Communications is acquiring fresh importance. On the one hand, people are hungry for information. On the other, the amount of available information is growing. And finally, the number of channels and technologies to reach societies, communities, and individuals has become richer than ever before.
There used to be a time when communication meant writing for newspapers and magazines, working with television or radio and being part of advertising or PR. But today, the role has expanded to mean communicating to individual customers, employees, administrations, regulators, and governments in all kinds of places such as offices, public events, malls, stores, hospitals, airports, sports events, conferences, trade fairs, etc. To do this, communications professionals have a wide choice of platforms that include traditional media (periodicals, radio, television, cinema, outdoor media), mobiles, websites, social media and dynamic digital displays in public spaces.
Look around you and you’ll notice that effective communicators are successful people – those who have self-confidence, good interpersonal skills, are aware of their environment, know the facts and are familiar with their target audience. We think of them as skillful, energetic and creative. These are essential traits of a good communicator.
Every individual who wants to build a career as a communications professional must ask five key questions:
Can I live a 24X7 life? Communications is not a 9-to-5 job. The nature of the profession requires you to be constantly alert, constantly absorbing information and storing it for later use, being in touch with people and teams so that you are always in the ‘loop’ and making sure that you are always available. In today’s world, it is impossible to tell what will happen where and how it will impact you. Being ready 24X7 to deal with communication needs is the key to success.
Can I consistently acquire new communications skills? In the old days, writing skills were—by and large—the cornerstone of a good communicator. This extended to building relationships with a variety of communities–customers, media, partners, suppliers, professional guilds and associations, government officials and even competition. Today, essential communications skills including blogging, microblogging, using social networking tools (including video) acquiring a strong understanding of SEO (Search Engine Optimization), embedding messages in practically every action online and offline, and being able to figure out the implications of converged media. Being able to write well continues to be a foundational skill. Practice it.
Am I a shameless sponge? One of the least discussed traits of a good communications professional is innate curiosity. From Day 1 in the profession to the day you retire, you must remain shamelessly and tirelessly curious. Communications professionals cannot afford to stop being curious–an attribute that helps them stay on top of any situation long before the situation demands it. The curiosity should not stay limited to the news or to developments within an organization. It should extend itself to everything –from politics to sport and from business to science and philosophy. A communications professional cannot afford to stop learning.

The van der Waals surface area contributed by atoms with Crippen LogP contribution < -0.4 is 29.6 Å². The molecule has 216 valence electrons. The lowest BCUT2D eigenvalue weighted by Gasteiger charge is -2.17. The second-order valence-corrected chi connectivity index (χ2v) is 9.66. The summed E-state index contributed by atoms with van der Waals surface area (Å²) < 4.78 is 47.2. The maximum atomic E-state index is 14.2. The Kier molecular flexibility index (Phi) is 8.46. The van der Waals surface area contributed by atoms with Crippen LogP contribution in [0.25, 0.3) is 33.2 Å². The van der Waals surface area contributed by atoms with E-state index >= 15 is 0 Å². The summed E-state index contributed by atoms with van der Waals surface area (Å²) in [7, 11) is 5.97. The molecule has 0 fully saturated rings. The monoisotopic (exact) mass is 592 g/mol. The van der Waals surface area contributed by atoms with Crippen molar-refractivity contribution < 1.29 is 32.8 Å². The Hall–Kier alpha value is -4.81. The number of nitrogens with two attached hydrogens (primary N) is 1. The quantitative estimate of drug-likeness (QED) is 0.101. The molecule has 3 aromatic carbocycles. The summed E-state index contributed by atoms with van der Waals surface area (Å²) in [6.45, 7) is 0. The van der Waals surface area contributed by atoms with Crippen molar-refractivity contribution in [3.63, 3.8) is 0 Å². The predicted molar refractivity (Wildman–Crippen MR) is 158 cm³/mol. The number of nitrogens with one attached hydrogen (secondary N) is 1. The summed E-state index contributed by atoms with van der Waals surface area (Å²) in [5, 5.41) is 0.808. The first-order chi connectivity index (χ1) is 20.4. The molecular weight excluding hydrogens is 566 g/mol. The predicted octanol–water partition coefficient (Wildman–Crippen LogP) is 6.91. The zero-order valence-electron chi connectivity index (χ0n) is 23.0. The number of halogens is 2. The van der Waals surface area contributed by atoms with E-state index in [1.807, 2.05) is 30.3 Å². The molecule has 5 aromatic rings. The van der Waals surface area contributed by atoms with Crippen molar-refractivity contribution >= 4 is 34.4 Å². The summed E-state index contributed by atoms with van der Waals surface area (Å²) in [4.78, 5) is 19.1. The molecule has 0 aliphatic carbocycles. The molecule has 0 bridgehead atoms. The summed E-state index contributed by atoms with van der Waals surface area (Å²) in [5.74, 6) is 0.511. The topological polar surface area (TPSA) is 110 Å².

Do I have focus? The most effective communicators know that their messages must have focus, they must be sharp and clear, they must be evocative and relevant and they must have a single core purpose around which everything else is structured. If people can see where you are taking them, they will follow. They rarely want to follow those who go down confusing paths, or those who don’t know where they are headed. And successful communications means ensuring people follow.
Am I passionate about the things I communicate? If you are not passionate about the subject, it will show. You may as well write a short notice or memo and circulate it. But if you have passion, it will show. Your speeches, press releases, presentations, words and actions will engage people, force them to think and drive them to action, not just keep them informed. That is the difference between a communications professional and a great communications professional: the first is happy passing along information, the second doesn’t stop until the target audience acts in desirable ways.
Bonus point: Do I have a sense of humor? There is an old saying, “If you can make them laugh, you can make them buy”. This is very true of communications. If you have a sense of humor, chances are you’ll have people eating out of your hands. People who know me will surely related to this. Humor is a great way to ensure people stay engaged, become amenable to your point of view and ultimately allow themselves to be influenced by your words and philosophy. Humor is the final frontier of communications—and that is why only a few can use it well. Humor does not mean publishing jokes on the corporate website or Tweeting funny one-liners. It means having a powerful sense of values, a genuine point of view and the humility to see that you can still be wrong. The real challenge with humor is to know when to use it and when not to. In most cases, people are too frightened to use humor because they think it will make them look “unprofessional”. But that is the very reason why those who use it stand out as exceptional communicators.
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